Blessed are the Peacemakers: Whitterings, March 2005

“Blessed are the peace makers, for they will be called children of God”

Our Lord does not say that the peacemakers will be blessed; He says that they are blessed. I put it to you that the peacemakers, in common with all the categories of people mentioned by Christ in the Beatitudes, are already blessed because they are already journeying on the path of righteousness. To be a peacemaker one must be able to step back from the heat of the conflict and see both parties in a conflict with the peaceful and painful eyes of compassion. A couple of weeks ago I watched as two teenage friends, both already upset with other people, began to spar in order to let off steam. It did not take long before one inadvertently touched a sore point in the other. I watched while in the two seconds taken to respond the other swiftly found an even weaker spot in the other and poked back. In the twinkling of an eye they were well into the process of trying to hurt each other with personal information that only close friends are privy to. While watching them I felt a sense of pain mixed with peaceful compassionate detachment.

Perhaps detachment is the wrong word. I mean the feeling that one gets when one seems to be looking down from a great height upon conflict while loving both sides and seeing them in a way that you realize that they can not see one another. I remember when I was a teenager and had a truly poisonous and vitriolic fight with a dear friend of mine in the sacristy after having served Evensong and Benediction. The elderly priest taking the service, the former Dean of Aberdeen Canon Arthur Hotchison, tried to intervene but neither of us paid any attention to him as we were so caught up in our screaming. A few seconds or minutes later I remember finally focusing on Fr Arthur’s face over the shoulder of my friend and saw that he was silently weeping. Canon Hotchison was in his mid eighties when this occurred and was not in excellent health. My friend and I used to go regularly to his house to clean and prepare meals for him and so we were both very close to him. The second I saw his pain the fire of anger in me died. I felt ashamed and guilty. I felt helpless watching this old priest whom I loved crying because of my violent words. I did not remember what he said exactly but it was something about him loving us and that we loved each other and why were we not kinder to one another. I now think I know what he felt: the compassion to see both parties with love mixed with the painful realisation that one is unable to get the other parties to love one another the way you do. This is also true when you love someone who does not love them self and so you must constantly stand back and watch as they punish them self.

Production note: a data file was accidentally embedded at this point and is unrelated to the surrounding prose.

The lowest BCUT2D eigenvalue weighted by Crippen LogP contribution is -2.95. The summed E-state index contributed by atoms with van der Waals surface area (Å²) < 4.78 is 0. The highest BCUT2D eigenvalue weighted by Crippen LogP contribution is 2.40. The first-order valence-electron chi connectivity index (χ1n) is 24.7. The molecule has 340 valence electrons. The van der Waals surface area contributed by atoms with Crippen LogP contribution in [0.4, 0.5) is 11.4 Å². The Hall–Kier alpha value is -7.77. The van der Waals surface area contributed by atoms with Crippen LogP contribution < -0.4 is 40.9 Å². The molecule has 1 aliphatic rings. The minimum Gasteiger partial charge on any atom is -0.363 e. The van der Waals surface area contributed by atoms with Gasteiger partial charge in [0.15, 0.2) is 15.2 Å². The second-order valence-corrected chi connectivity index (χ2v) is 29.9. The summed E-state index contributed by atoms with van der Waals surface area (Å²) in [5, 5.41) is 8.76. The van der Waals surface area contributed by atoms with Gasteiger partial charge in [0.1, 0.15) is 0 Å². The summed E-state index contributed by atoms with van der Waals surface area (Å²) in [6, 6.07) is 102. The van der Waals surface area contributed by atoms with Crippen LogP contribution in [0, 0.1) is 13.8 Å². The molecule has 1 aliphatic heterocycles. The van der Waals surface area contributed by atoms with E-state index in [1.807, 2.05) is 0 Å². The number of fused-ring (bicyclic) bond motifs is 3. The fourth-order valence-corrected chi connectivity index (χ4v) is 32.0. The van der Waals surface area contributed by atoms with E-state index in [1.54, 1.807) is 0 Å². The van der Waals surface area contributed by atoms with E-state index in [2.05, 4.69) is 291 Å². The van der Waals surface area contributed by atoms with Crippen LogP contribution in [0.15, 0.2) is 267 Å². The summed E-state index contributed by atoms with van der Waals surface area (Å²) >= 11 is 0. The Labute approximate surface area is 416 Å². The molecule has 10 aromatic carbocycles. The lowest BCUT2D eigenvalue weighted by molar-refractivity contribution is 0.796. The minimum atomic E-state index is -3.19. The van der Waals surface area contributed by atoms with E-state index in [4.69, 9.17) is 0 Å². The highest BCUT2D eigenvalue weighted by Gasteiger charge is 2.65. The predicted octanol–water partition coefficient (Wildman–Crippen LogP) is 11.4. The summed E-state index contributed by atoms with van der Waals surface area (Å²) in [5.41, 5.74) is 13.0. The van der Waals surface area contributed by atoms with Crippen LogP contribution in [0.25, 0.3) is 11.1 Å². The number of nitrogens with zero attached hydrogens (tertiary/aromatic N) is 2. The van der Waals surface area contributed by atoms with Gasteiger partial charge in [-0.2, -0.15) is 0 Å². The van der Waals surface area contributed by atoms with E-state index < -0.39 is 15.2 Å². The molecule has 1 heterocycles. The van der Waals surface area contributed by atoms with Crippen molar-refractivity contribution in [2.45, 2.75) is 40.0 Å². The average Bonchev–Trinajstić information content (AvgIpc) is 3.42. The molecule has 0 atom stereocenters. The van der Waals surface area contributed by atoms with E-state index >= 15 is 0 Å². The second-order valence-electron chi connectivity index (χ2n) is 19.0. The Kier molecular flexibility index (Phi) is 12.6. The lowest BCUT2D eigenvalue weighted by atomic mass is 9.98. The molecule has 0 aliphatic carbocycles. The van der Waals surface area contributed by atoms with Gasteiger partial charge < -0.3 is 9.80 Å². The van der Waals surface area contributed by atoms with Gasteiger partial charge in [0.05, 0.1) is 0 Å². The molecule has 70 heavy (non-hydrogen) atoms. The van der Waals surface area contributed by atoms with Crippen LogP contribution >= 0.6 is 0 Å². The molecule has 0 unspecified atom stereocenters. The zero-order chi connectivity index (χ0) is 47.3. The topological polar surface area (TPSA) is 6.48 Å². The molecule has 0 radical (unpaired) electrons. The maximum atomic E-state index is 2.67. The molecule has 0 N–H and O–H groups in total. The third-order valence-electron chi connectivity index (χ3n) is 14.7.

Surely part of being a peacemaker is to learn to live in this lonely land of compassion. We do not often think of peacemaking as lonely or painful. In Leonard Cohen’s song Suzanne there is the verse:

“And Jesus was a sailor
when he walked upon the water
and he spent a long time watching
from his lonely wooden tower
and when he knew for certain
only drowning men could see him